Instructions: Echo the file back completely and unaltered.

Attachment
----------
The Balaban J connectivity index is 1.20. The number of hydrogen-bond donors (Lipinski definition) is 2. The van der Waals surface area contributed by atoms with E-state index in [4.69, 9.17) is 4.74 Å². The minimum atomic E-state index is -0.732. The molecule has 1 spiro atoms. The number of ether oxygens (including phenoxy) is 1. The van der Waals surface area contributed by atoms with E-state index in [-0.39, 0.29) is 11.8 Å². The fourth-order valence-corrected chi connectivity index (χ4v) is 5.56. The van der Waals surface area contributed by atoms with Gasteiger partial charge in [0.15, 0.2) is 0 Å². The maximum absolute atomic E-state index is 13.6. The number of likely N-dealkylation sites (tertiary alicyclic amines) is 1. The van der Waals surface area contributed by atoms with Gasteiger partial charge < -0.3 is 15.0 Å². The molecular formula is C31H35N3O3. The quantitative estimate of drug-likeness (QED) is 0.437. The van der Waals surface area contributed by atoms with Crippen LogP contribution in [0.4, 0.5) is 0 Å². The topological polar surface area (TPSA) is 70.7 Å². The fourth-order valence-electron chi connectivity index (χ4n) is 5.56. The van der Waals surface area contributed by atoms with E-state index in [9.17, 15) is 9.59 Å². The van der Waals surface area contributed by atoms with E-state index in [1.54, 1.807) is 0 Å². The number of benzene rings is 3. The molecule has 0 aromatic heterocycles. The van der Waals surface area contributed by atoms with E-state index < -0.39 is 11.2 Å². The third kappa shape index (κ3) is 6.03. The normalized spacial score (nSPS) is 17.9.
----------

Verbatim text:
The Balaban J connectivity index is 1.20. The number of hydrogen-bond donors (Lipinski definition) is 2. The van der Waals surface area contributed by atoms with E-state index in [4.69, 9.17) is 4.74 Å². The minimum atomic E-state index is -0.732. The molecule has 1 spiro atoms. The number of ether oxygens (including phenoxy) is 1. The van der Waals surface area contributed by atoms with E-state index in [-0.39, 0.29) is 11.8 Å². The fourth-order valence-corrected chi connectivity index (χ4v) is 5.56. The van der Waals surface area contributed by atoms with Gasteiger partial charge in [0.15, 0.2) is 0 Å². The maximum absolute atomic E-state index is 13.6. The number of likely N-dealkylation sites (tertiary alicyclic amines) is 1. The van der Waals surface area contributed by atoms with Gasteiger partial charge < -0.3 is 15.0 Å². The molecular formula is C31H35N3O3. The quantitative estimate of drug-likeness (QED) is 0.437. The van der Waals surface area contributed by atoms with Crippen LogP contribution in [0.4, 0.5) is 0 Å². The topological polar surface area (TPSA) is 70.7 Å². The fourth-order valence-electron chi connectivity index (χ4n) is 5.56. The van der Waals surface area contributed by atoms with E-state index in [9.17, 15) is 9.59 Å². The van der Waals surface area contributed by atoms with E-state index in [1.54, 1.807) is 0 Å². The number of benzene rings is 3. The molecule has 0 aromatic heterocycles. The van der Waals surface area contributed by atoms with E-state index < -0.39 is 11.2 Å². The third kappa shape index (κ3) is 6.03. The normalized spacial score (nSPS) is 17.9.